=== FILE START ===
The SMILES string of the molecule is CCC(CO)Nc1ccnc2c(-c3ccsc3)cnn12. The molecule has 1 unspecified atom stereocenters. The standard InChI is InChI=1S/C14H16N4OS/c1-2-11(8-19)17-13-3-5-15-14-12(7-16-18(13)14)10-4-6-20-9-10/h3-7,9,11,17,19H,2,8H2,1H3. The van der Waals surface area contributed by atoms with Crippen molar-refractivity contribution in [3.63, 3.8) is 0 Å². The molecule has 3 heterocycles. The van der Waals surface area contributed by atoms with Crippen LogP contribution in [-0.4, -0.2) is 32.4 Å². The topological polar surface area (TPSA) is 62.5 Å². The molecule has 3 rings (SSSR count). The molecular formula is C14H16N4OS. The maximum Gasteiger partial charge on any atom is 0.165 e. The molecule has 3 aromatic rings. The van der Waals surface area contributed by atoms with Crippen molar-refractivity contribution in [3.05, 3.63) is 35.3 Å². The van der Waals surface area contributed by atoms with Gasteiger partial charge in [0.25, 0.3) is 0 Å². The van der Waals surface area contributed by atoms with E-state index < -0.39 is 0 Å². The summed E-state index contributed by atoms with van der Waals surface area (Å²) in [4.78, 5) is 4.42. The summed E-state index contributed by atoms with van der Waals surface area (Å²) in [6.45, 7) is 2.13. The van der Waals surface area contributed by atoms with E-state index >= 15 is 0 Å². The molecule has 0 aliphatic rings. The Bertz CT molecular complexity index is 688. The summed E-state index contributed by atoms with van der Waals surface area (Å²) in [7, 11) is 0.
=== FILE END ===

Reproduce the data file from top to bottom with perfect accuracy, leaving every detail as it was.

The SMILES string of the molecule is CCC(CO)Nc1ccnc2c(-c3ccsc3)cnn12. The molecule has 1 unspecified atom stereocenters. The standard InChI is InChI=1S/C14H16N4OS/c1-2-11(8-19)17-13-3-5-15-14-12(7-16-18(13)14)10-4-6-20-9-10/h3-7,9,11,17,19H,2,8H2,1H3. The van der Waals surface area contributed by atoms with Crippen molar-refractivity contribution in [3.63, 3.8) is 0 Å². The molecule has 3 heterocycles. The van der Waals surface area contributed by atoms with Crippen LogP contribution in [-0.4, -0.2) is 32.4 Å². The topological polar surface area (TPSA) is 62.5 Å². The molecule has 3 rings (SSSR count). The molecular formula is C14H16N4OS. The maximum Gasteiger partial charge on any atom is 0.165 e. The molecule has 3 aromatic rings. The van der Waals surface area contributed by atoms with Crippen molar-refractivity contribution in [3.05, 3.63) is 35.3 Å². The van der Waals surface area contributed by atoms with Gasteiger partial charge in [0.25, 0.3) is 0 Å². The van der Waals surface area contributed by atoms with E-state index < -0.39 is 0 Å². The summed E-state index contributed by atoms with van der Waals surface area (Å²) in [4.78, 5) is 4.42. The summed E-state index contributed by atoms with van der Waals surface area (Å²) in [6.45, 7) is 2.13. The van der Waals surface area contributed by atoms with E-state index >= 15 is 0 Å². The molecule has 0 aliphatic rings. The Bertz CT molecular complexity index is 688. The summed E-state index contributed by atoms with van der Waals surface area (Å²) in [7, 11) is 0.